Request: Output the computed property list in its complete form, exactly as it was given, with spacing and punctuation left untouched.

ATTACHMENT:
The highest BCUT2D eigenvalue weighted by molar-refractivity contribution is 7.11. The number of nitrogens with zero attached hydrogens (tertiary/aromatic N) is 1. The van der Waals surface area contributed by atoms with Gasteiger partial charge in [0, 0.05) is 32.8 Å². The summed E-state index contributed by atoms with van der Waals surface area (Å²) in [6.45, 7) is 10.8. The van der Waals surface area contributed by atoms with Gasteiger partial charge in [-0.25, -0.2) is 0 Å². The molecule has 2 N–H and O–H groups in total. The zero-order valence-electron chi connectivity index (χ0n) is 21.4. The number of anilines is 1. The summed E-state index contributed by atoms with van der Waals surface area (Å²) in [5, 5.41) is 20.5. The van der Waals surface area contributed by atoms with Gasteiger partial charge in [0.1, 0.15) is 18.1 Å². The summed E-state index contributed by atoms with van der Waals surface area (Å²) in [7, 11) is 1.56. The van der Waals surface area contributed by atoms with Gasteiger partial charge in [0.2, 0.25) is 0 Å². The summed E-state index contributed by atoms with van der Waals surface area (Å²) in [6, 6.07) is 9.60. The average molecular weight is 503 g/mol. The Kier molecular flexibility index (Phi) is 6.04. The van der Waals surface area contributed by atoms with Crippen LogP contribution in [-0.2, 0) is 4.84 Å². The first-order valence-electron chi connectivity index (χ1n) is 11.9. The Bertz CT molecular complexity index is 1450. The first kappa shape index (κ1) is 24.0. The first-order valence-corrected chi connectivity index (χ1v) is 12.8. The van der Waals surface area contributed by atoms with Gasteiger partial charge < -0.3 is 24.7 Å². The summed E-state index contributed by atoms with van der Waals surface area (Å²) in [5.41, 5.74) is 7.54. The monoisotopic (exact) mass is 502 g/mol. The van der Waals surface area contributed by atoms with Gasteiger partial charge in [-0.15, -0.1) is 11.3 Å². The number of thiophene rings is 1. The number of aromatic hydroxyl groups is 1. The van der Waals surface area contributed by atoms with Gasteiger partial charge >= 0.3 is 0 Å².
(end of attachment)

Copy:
The highest BCUT2D eigenvalue weighted by molar-refractivity contribution is 7.11. The number of nitrogens with zero attached hydrogens (tertiary/aromatic N) is 1. The van der Waals surface area contributed by atoms with Gasteiger partial charge in [0, 0.05) is 32.8 Å². The summed E-state index contributed by atoms with van der Waals surface area (Å²) in [6.45, 7) is 10.8. The van der Waals surface area contributed by atoms with Gasteiger partial charge in [-0.25, -0.2) is 0 Å². The molecule has 2 N–H and O–H groups in total. The zero-order valence-electron chi connectivity index (χ0n) is 21.4. The number of anilines is 1. The summed E-state index contributed by atoms with van der Waals surface area (Å²) in [5, 5.41) is 20.5. The van der Waals surface area contributed by atoms with Gasteiger partial charge in [0.1, 0.15) is 18.1 Å². The summed E-state index contributed by atoms with van der Waals surface area (Å²) in [7, 11) is 1.56. The van der Waals surface area contributed by atoms with Gasteiger partial charge in [0.2, 0.25) is 0 Å². The summed E-state index contributed by atoms with van der Waals surface area (Å²) in [6, 6.07) is 9.60. The average molecular weight is 503 g/mol. The Kier molecular flexibility index (Phi) is 6.04. The van der Waals surface area contributed by atoms with Crippen LogP contribution in [-0.2, 0) is 4.84 Å². The first-order valence-electron chi connectivity index (χ1n) is 11.9. The Bertz CT molecular complexity index is 1450. The first kappa shape index (κ1) is 24.0. The first-order valence-corrected chi connectivity index (χ1v) is 12.8. The van der Waals surface area contributed by atoms with Gasteiger partial charge < -0.3 is 24.7 Å². The summed E-state index contributed by atoms with van der Waals surface area (Å²) in [5.41, 5.74) is 7.54. The monoisotopic (exact) mass is 502 g/mol. The van der Waals surface area contributed by atoms with Gasteiger partial charge in [-0.15, -0.1) is 11.3 Å². The number of thiophene rings is 1. The number of aromatic hydroxyl groups is 1. The van der Waals surface area contributed by atoms with Gasteiger partial charge >= 0.3 is 0 Å².